Legislature Honors Bison Biologist
- ADF&G Press Release

Sam Cotten, Commissioner
P.O. Box 115526
Juneau, Alaska 99811-5526

Press Release: April 16, 2015

Contact: Cathie Harms, (907) 459-7231

Legislature Honors Bison Biologist

Members of the 29th Alaska Legislature honored retired Alaska Department of Fish and Game biologist Robert O. Stephenson last week with a citation recognizing Bob’s career achievements and his contribution to the restoration of wood bison to Alaska.

Stephenson is credited with conceiving, researching and moving the wood bison restoration program forward beginning in the early 1990’s. He retired from his permanent position with ADF&G in 2007, continued with the project on a non-permanent basis until 2012, and finally as a volunteer until late 2013.

ADF&G finally was able to release 100 wood bison into the wild in the Lower Innoko/Yukon Rivers area on April 3, 2015.

“I’m very happy that the Alaska Legislature gave credit where it is due,” said ADF&G Regional Supervisor David James. “For twenty years Bob was the lead biologist on this project. Without his efforts, we would not have wood bison in Alaska today.”

In the citation, Stephenson was noted as an excellent communicator and a pioneer in integrating traditional ecological knowledge with modern science for understanding wildlife ecology. As a graduate student at UAF, he researched arctic foxes on St. Lawrence Island, and later studied wolf ecology with Nunamiut wolf hunters from Anaktuvuk Pass. Stephenson became internationally recognized as an expert on wolf biology and management.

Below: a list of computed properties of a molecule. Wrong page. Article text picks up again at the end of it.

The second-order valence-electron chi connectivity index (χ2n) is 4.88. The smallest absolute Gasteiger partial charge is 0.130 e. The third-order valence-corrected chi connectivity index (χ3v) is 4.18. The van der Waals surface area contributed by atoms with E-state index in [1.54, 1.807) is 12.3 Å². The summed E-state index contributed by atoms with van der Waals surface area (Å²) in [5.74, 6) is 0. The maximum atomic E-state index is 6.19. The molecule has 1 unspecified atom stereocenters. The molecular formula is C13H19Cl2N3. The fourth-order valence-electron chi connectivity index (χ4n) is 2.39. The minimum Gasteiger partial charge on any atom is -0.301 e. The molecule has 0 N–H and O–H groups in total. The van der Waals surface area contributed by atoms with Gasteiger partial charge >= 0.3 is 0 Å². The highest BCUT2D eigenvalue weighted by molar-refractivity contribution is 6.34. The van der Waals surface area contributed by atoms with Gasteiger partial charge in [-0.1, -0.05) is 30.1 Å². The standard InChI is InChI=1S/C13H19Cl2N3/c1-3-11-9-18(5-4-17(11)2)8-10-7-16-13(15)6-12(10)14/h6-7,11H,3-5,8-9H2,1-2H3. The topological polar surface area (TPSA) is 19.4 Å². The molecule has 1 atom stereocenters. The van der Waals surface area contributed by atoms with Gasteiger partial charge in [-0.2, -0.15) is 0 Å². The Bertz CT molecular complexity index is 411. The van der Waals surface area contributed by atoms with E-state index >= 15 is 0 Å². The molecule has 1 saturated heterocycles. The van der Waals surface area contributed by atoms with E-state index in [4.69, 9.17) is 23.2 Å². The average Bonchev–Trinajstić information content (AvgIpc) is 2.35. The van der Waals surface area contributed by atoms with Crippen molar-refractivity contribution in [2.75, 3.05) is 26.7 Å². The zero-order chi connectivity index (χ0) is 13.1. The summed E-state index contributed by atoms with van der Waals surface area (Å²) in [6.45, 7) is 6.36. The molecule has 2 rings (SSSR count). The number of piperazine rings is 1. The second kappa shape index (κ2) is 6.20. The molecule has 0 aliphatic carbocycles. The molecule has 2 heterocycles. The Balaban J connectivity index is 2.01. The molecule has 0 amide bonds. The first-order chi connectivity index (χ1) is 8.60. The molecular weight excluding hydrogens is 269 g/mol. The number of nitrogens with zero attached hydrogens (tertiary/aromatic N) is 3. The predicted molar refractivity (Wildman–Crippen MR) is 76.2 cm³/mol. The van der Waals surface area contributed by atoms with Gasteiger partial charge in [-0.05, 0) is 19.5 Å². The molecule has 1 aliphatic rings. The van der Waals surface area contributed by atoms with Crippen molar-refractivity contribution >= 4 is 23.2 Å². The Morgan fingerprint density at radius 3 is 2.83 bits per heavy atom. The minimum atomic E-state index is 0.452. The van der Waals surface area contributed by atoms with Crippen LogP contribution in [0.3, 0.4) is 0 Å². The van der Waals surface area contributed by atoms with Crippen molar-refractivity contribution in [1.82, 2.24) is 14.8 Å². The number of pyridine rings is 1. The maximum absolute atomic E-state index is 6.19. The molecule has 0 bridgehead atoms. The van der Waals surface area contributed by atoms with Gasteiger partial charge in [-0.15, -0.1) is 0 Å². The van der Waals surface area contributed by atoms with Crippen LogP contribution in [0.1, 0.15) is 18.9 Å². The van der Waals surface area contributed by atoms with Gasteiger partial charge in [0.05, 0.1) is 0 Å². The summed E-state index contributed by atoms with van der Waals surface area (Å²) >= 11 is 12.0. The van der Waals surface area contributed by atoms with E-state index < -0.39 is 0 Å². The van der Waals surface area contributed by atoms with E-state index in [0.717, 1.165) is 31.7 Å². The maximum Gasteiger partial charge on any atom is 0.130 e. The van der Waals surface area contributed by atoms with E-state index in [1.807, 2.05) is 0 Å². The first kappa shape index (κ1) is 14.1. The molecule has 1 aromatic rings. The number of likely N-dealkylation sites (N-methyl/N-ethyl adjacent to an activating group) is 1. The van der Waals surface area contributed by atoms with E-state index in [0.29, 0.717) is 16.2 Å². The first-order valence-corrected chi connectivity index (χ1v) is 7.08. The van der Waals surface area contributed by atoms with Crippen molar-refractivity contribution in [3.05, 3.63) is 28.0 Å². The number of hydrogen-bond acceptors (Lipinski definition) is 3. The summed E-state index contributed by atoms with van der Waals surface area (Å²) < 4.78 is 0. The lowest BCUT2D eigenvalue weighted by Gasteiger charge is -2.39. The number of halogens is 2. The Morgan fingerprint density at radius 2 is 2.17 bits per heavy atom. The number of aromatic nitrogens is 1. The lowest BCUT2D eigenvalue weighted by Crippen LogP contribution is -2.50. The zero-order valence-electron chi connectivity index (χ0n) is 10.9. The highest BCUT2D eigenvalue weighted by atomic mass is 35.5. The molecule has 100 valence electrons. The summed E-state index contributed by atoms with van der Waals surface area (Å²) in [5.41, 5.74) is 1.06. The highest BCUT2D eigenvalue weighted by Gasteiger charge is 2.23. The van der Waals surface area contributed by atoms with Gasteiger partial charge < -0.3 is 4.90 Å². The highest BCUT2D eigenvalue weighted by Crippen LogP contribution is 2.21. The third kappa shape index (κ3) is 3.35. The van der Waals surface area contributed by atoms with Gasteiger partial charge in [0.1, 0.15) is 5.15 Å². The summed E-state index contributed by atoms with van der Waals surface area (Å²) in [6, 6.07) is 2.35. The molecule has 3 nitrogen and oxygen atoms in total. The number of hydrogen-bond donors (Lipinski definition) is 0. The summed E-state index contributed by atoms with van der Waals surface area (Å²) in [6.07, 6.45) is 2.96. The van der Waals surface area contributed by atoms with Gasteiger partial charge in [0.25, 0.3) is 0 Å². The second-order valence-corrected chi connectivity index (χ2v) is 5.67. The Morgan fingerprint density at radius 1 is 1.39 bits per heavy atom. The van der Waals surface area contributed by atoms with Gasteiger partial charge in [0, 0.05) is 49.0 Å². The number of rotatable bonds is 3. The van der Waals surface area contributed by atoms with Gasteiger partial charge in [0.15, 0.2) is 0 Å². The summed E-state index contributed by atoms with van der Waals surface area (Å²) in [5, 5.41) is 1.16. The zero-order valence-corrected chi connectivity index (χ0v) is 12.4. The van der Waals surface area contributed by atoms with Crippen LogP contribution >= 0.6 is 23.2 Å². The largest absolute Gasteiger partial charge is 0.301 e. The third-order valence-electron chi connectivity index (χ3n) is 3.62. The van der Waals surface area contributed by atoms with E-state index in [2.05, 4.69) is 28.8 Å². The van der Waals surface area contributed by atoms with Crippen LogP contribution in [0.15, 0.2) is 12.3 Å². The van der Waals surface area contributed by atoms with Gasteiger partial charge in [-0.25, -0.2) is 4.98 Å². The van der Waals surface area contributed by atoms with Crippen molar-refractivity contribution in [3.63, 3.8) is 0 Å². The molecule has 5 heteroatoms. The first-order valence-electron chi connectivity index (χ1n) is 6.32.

Later in his career Stephenson served as the Fort Yukon Area Biologist. In the early 1990’s he noted that wetland habitat the Yukon Flats contained sedge meadows perfectly suited for wood bison. Bob immersed himself in several different aspects of research about the animals. He learned of Canada’s efforts to reestablish wood bison in similar habitat and made important contacts in Canadian wildlife agencies. He discovered and helped document Athabascan oral histories which contained references to the “the hefty one among timber,” a literal translation of one of several Athabascan names for wood bison. Bob initiated an extensive effort to properly identify and carbon-date many wood bison skeletal remains from the Interior and other areas of Alaska that provided physical proof of the oral history references to wood bison.

Bob recognized many potential benefits of restoring wood bison in Alaska including restoring a grazing animal which had been missing from Alaska for over 100 years to the ecosystem; an additional food source for hunters; support of photography and other tourism-related economic activities; and the opportunity to help secure a more certain future for this northern subspecies of bison. As Stephenson’s wood bison expertise grew, he was invited to serve on the wood bison recovery team for Canada.

“There were enough setbacks during this project over the course of two decades to discourage anyone, but Bob continued to work to make wild, free-ranging wood bison a reality in Alaska,” James said. “Thanks to Bob and the rest of the ADF&G team, Alaskans can take satisfaction in knowing that animals that were once on the verge of extinction in North America are again part of the Alaskan landscape.”